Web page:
WASILLA — Two single-engine planes collided while landing on the same runway at Wasilla Airport Friday afternoon but no one was seriously injured.

The Federal Aviation Administration closed the airport after the accident was reported about 1:30 p.m. The airport was still closed early Friday evening.

There were two people in each of the planes, which sustained substantial damage.

One, a Cessna 210, was operated by a student pilot with a certified flight instructor on board, according to Mike Hodges, an aviation accident investigator with the National Transportation Safety Board.  It wasn't immediately clear where the Cessna had originated from, Hodges said.

The other aircraft was a converted turboprop de Havilland Beaver registered to former Alaska Attorney General Charlie Cole of Fairbanks. A friend of the family said Cole was not flying the plane and not involved in its operation.

The Beaver's door was marked with the logo of Fly Denali, a Denali Park-based flightseeing and climbing support carrier. People near the plane declined to comment Friday as did a staff member at the air carrier's office.

A friend of the Beaver pilot said he took off from his private Wasilla airstrip and was bound for Healy. The plane stopped at the airport for fuel, Hodges said.

Ray Block, owner of Ray's Aircraft Service shop near the runway, said he heard the planes collide with "sort of a scraping sound" loud enough to grab his attention.

"I looked up there and saw two planes on the runway and thought, 'That is not good,' " Block said.

The planes came together, the Cessna atop the Beaver, at the far end of the runway and then slid 600 or 700 feet before the Cessna separated and veered to the right, he said. Other pilots told Block one aircraft was flying the standard right traffic pattern for the runway, the other a left traffic pattern.

The accident marks a third midair collision in the busy airspace over Mat-Su over the past two years, though no deaths have resulted. One collision in June 2015 involved another low-altitude incident just before touchdown at Talkeetna. The other, high over the Knik-Goose Bay Road area in January 2015, severely injured both pilots.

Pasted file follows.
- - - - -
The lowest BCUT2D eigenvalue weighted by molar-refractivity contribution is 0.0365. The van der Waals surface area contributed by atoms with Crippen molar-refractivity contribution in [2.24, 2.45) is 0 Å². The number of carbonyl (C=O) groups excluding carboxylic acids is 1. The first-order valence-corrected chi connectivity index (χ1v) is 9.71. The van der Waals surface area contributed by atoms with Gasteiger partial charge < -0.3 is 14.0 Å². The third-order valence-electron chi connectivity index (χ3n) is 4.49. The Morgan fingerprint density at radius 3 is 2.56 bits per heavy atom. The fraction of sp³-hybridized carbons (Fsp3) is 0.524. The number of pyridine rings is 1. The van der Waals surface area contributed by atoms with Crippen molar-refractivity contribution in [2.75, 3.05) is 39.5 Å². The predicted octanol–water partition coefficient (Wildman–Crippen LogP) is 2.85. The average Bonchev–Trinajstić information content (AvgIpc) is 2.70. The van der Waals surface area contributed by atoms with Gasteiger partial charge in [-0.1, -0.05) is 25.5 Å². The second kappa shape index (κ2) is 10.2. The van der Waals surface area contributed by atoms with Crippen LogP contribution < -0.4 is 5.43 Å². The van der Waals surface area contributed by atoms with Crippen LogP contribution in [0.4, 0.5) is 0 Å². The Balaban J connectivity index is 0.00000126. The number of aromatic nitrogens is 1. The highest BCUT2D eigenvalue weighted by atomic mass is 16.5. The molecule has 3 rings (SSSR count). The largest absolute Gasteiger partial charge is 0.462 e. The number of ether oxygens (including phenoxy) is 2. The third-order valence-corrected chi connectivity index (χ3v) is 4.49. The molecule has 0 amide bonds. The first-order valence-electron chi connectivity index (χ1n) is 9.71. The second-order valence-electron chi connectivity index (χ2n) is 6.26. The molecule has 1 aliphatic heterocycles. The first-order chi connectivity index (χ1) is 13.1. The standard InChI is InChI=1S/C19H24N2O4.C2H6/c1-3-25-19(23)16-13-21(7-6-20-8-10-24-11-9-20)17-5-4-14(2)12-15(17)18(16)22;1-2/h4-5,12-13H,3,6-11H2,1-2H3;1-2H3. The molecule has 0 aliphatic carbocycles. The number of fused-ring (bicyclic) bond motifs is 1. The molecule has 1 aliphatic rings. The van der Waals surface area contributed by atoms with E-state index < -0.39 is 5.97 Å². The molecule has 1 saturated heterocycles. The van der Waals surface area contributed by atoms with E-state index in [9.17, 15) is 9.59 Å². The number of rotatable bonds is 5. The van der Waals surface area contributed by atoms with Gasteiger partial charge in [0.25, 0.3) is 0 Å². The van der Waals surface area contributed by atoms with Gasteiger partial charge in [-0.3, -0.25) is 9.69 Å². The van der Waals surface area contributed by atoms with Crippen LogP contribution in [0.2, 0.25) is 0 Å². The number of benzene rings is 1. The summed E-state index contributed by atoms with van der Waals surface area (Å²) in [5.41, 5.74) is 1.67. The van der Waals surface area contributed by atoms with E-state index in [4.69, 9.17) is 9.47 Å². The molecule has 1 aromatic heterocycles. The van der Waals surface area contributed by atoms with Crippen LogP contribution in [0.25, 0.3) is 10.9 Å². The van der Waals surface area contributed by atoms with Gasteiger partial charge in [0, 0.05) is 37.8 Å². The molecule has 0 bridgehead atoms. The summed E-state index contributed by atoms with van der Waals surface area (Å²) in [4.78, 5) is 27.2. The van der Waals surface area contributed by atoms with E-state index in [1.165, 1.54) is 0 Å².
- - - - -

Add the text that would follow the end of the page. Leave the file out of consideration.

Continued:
FAA rules say pilots near airports are supposed to use the same radio frequency and pilots also have a responsibility to "see and avoid" other aircraft.

Hodges said Friday he was still trying to confirm "who was saying what and what frequencies were being used at the time" of the Wasilla Airport collision.

Authorities early Friday afternoon issued a warning to pilots about the airport closure but numerous planes could be seen circling low before flying away. At least two planes landed despite the warning and the obvious emergency scene below, that included a Wasilla police SUV with lights flashing, a plane in the middle of the runway and another off to the side.

One came in low over the wreckage, continued to descend around it, and landed on the far end of the same runway before quickly taking off again.

The NTSB will produce a preliminary report on the accident within a week or so. The final investigation may take up to a year.


WASILLA — Four people escaped injury Friday afternoon after two planes collided at the Wasilla Airport. Witnesses said the two planes, a turbine de Havilland Beaver and a Cessna 210, were landing at the time of the collision. Both the Cessna and Beaver had two aboard, witnesses said.

An NTSB investigator was on the scene shortly after the collision, which happened around 2 p.m.

The airport was officially closed, as the investigation and removal of the aircraft progressed.

The Cessna, which came to rest in the middle of the runway, suffered the most damage; its front landing gear had collapsed and much of its tail was torn away. The Beaver sat off the runway with visible damage to its propeller.


WASILLA, Alaska (KTUU) No one was seriously injured after a mid-air collision Friday afternoon at the Wasilla Airport. According to Aviation Accident Investigator Mike Hodges with the National Transportation Safety Board, a Cessna 210 airplane and a DeHavilland DHC2 collided mid-air at 1:40 pm on Friday.

The investigation is still in its preliminary stages but Hodges did say both planes suffered "substantial damage." The NTSB will continue to gather information about the collision including radio transmissions and air traffic control data.

Hodges says the collision happened on Runway 4.

A witness tells KTUU that the collision appears to have happened as the Cessna was landing and the DeHavilland DHC2 was taking off.